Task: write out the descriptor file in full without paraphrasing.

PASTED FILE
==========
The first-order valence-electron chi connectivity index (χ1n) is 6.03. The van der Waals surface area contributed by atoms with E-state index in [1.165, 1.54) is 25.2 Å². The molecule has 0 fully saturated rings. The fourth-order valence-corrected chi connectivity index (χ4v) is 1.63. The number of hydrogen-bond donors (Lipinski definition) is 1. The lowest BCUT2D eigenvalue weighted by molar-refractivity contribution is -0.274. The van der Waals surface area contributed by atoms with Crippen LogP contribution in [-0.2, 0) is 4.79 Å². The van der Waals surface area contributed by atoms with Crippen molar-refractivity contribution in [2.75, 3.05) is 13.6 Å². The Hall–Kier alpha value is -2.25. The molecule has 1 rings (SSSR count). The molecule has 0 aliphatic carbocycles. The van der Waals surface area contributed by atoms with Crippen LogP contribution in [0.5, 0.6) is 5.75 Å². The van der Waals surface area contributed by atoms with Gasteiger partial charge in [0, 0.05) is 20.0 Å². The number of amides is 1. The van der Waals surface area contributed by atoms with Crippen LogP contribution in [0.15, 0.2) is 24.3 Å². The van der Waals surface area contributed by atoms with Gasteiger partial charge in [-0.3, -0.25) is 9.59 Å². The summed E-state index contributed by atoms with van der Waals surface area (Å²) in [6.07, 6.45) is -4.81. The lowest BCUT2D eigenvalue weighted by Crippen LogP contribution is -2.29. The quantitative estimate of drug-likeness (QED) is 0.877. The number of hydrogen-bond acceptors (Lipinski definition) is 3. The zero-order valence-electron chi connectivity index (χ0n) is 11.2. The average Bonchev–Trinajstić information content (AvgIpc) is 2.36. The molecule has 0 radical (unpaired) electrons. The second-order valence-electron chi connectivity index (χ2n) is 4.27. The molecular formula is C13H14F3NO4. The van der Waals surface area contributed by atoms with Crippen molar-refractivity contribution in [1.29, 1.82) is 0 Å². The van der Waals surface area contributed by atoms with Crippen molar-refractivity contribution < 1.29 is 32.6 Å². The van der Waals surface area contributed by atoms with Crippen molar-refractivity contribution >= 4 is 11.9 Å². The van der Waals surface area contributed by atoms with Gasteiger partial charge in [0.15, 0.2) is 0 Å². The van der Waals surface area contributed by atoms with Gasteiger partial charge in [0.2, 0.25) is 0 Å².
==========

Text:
The first-order valence-electron chi connectivity index (χ1n) is 6.03. The van der Waals surface area contributed by atoms with E-state index in [1.165, 1.54) is 25.2 Å². The molecule has 0 fully saturated rings. The fourth-order valence-corrected chi connectivity index (χ4v) is 1.63. The number of hydrogen-bond donors (Lipinski definition) is 1. The lowest BCUT2D eigenvalue weighted by molar-refractivity contribution is -0.274. The van der Waals surface area contributed by atoms with Crippen LogP contribution in [-0.2, 0) is 4.79 Å². The van der Waals surface area contributed by atoms with Crippen molar-refractivity contribution in [2.75, 3.05) is 13.6 Å². The Hall–Kier alpha value is -2.25. The molecule has 1 rings (SSSR count). The molecule has 0 aliphatic carbocycles. The van der Waals surface area contributed by atoms with Crippen LogP contribution in [0.5, 0.6) is 5.75 Å². The van der Waals surface area contributed by atoms with Gasteiger partial charge in [0, 0.05) is 20.0 Å². The number of amides is 1. The van der Waals surface area contributed by atoms with Crippen LogP contribution in [0.15, 0.2) is 24.3 Å². The van der Waals surface area contributed by atoms with Gasteiger partial charge in [-0.3, -0.25) is 9.59 Å². The summed E-state index contributed by atoms with van der Waals surface area (Å²) in [6.07, 6.45) is -4.81. The lowest BCUT2D eigenvalue weighted by Crippen LogP contribution is -2.29. The quantitative estimate of drug-likeness (QED) is 0.877. The number of hydrogen-bond acceptors (Lipinski definition) is 3. The zero-order valence-electron chi connectivity index (χ0n) is 11.2. The average Bonchev–Trinajstić information content (AvgIpc) is 2.36. The molecule has 0 radical (unpaired) electrons. The second-order valence-electron chi connectivity index (χ2n) is 4.27. The molecular formula is C13H14F3NO4. The van der Waals surface area contributed by atoms with Crippen molar-refractivity contribution in [1.29, 1.82) is 0 Å². The van der Waals surface area contributed by atoms with Crippen molar-refractivity contribution < 1.29 is 32.6 Å². The van der Waals surface area contributed by atoms with Crippen molar-refractivity contribution >= 4 is 11.9 Å². The van der Waals surface area contributed by atoms with Gasteiger partial charge in [0.15, 0.2) is 0 Å². The van der Waals surface area contributed by atoms with Gasteiger partial charge in [0.2, 0.25) is 0 Å².